These 2 Vaccines Are Effective Against the New India Variant, Study Finds
New research should ease some concerns about this emerging COVID variant.
The COVID pandemic has grown substantially less severe in the U.S. as approved vaccines have become available to all adults. At the same time, there are concerns that emerging COVID variants could potentially halt this progress by diminishing the efficacy of existing vaccines. Officials have been worried about a new variant that first emerged in India, B.1.617, which the World Health Organization (WHO) deemed a "variant of concern" on May 10. This designation means it could be more transmissible and may cause more severe disease than other versions of the virus. Fortunately, a new study has found that there are two current vaccines that are effective against the new India variant.
A team of U.S. researchers from Emory University, Stanford University, and the National Institute of Allergy and Infectious Diseases (NIAID) sought to discover whether certain COVID vaccines are still able to protect against the new India variant B.1.617, publishing their study early on the bioRxiv server. After isolating a swab of the variant from a COVID patient in March 2021, the researchers looked at the neutralizing antibody response to the B.1.617 variant from 24 individuals previously infected with COVID and 25 vaccinated individuals.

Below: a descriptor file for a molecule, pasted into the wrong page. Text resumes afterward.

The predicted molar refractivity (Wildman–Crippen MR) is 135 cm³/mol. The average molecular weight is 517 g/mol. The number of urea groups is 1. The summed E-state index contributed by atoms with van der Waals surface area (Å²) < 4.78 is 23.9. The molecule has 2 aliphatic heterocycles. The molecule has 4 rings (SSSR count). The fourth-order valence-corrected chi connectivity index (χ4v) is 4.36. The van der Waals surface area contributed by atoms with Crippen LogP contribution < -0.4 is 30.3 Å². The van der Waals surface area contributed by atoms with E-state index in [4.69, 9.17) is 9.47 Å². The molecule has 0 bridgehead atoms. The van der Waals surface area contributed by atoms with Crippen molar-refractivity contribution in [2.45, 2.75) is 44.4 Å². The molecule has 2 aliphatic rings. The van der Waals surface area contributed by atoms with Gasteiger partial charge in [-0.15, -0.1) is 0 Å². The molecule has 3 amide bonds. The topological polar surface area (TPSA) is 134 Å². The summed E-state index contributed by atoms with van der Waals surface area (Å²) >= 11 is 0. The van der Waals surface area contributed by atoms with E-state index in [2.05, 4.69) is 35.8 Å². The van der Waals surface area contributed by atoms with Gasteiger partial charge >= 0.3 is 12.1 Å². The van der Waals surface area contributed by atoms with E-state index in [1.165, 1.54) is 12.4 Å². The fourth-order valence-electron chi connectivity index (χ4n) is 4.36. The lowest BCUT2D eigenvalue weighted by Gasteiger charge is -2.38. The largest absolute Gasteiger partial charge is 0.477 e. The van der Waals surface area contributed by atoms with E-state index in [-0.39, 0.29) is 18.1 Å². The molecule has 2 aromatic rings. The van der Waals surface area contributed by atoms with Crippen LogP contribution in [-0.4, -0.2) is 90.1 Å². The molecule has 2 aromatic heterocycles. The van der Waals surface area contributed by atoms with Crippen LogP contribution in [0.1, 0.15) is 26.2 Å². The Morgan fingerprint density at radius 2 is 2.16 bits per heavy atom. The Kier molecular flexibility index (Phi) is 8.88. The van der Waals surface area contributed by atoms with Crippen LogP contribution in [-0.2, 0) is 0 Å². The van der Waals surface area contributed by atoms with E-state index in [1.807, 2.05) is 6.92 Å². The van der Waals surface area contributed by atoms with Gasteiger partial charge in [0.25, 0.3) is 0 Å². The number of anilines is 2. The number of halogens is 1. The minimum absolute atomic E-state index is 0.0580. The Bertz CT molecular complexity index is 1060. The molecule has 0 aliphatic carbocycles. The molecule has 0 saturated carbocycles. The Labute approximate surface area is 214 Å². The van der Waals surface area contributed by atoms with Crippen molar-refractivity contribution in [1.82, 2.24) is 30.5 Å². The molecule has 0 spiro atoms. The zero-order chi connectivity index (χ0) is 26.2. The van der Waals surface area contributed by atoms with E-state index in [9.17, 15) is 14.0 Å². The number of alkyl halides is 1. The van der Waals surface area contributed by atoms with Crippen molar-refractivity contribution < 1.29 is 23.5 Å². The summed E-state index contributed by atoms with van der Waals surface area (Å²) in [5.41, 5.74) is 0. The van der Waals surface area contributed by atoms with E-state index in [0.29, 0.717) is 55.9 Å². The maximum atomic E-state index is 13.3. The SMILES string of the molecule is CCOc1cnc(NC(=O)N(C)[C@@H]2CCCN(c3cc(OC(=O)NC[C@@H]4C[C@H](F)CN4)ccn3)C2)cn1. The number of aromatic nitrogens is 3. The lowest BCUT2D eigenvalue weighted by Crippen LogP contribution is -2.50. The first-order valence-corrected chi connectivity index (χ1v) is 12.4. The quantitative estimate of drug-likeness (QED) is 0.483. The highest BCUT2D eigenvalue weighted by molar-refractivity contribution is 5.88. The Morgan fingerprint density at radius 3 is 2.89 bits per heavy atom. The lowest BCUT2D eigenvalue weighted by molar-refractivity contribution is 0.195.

They found that this new variant was nearly 7 times more resistant to neutralizing antibodies. However, the researchers noted that all of the convalescent sera obtained from individuals vaccinated with either the Moderna or Pfizer vaccine were still able to neutralize the B.1.617 variant—meaning the two vaccines were effective in protecting against the India variant.
"This suggests that protective immunity by the mRNA vaccines tested here are likely retained against the B.1.617.1 variant," the study stated. However, the researchers did not test individuals who had been vaccinated with Johnson & Johnson—which is not an mRNA vaccine.
Many experts have been concerned about this new variant because it may have helped produce a severe second wave of COVID infections in India. According to The New York Times, India reported more than 360,000 new cases on May 12 and more than 4,200 deaths—which is the highest daily death toll the country has recorded since the pandemic began. The variant has also already spread to at least 44 other countries, including the United Kingdom and the United States, CNN reported.
Ravi Gupta, a microbiologist at Cambridge University who has worked on his own study looking at vaccine responses to B.1.617, explained during a May 11 NPR episode that this new variant has more than a dozen mutations. But two of the mutations in particular have concerned health officials because they are found on an important part of the virus where the immune system attacks, he explained.
"The individual mutations reduced susceptibility to neutralization by vaccine antibodies, so it does sort of cause a drop in responses to vaccines," Gupta said. However, he noted that his research has found that the two mutations together did not double the amount of trouble for vaccines, which is what many were worried it would do. "There didn't seem to be this addition of one on top of the other," Gupta added. "I think that's really important because that's what the assumption has been that's caused all the panic."